Being drafted right next to each would bring about comparisons.

Early on, that was not a good thing for Nowitzki, who struggled at both ends of the floor, prompting some hecklers to refer to him as “Irk Nowitzki” because he didn’t play defense.

He averaged 8.2 points per game in his first season.

Meanwhile, Pierce’s transition to the NBA seemed relatively smooth on the floor.

Pierce was a strong contender for the league’s rookie of the year award, averaging 16.5 points, 6.4 rebounds, 2.4 assists and 1.7 steals and 1.0 blocks per game.

“Paul came out the gate, played unbelievable right away,” Nowitzki recalled. “That put a lot of heat on me in Dallas.”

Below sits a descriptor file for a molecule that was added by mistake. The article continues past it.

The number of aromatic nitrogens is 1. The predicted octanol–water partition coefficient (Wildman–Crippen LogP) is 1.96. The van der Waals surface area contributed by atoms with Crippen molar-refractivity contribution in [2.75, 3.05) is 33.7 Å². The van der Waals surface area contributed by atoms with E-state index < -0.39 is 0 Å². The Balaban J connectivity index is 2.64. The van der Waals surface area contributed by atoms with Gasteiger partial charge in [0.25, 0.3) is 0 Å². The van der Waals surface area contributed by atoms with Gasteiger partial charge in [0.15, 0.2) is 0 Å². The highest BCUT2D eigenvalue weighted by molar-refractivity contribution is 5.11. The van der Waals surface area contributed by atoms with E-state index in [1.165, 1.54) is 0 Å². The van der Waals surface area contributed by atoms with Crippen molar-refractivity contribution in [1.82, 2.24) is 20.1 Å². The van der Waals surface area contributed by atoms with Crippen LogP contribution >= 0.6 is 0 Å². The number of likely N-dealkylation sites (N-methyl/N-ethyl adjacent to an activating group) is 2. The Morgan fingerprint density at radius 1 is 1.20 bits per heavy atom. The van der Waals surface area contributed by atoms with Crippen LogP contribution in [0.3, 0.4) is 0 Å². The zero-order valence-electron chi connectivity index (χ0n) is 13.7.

But in time, Nowitzki developed into the franchise player Dallas was hoping for and now ranks among the NBA’s all-time greats in several categories.

And Nowitzki credits the example set by Pierce as being a motivating factor in his evolution into one of the NBA’s better players for more than a decade.

“It made me work, pushed me to work hard and get better in the summer and add new things,” said Nowitzki, a 13-time All-Star, league MVP (2007), NBA Finals champion and Finals MVP (2011). “He’s been tremendous for this franchise.

Nowitzki added, “Just a clutch gene he had, the big-time shots he made. He really was the whole package offensively. You couldn’t send him one way to shoot. He could post with the best of them. He was the complete package and it’s been fun and an honor to compete against him for a long, long time.”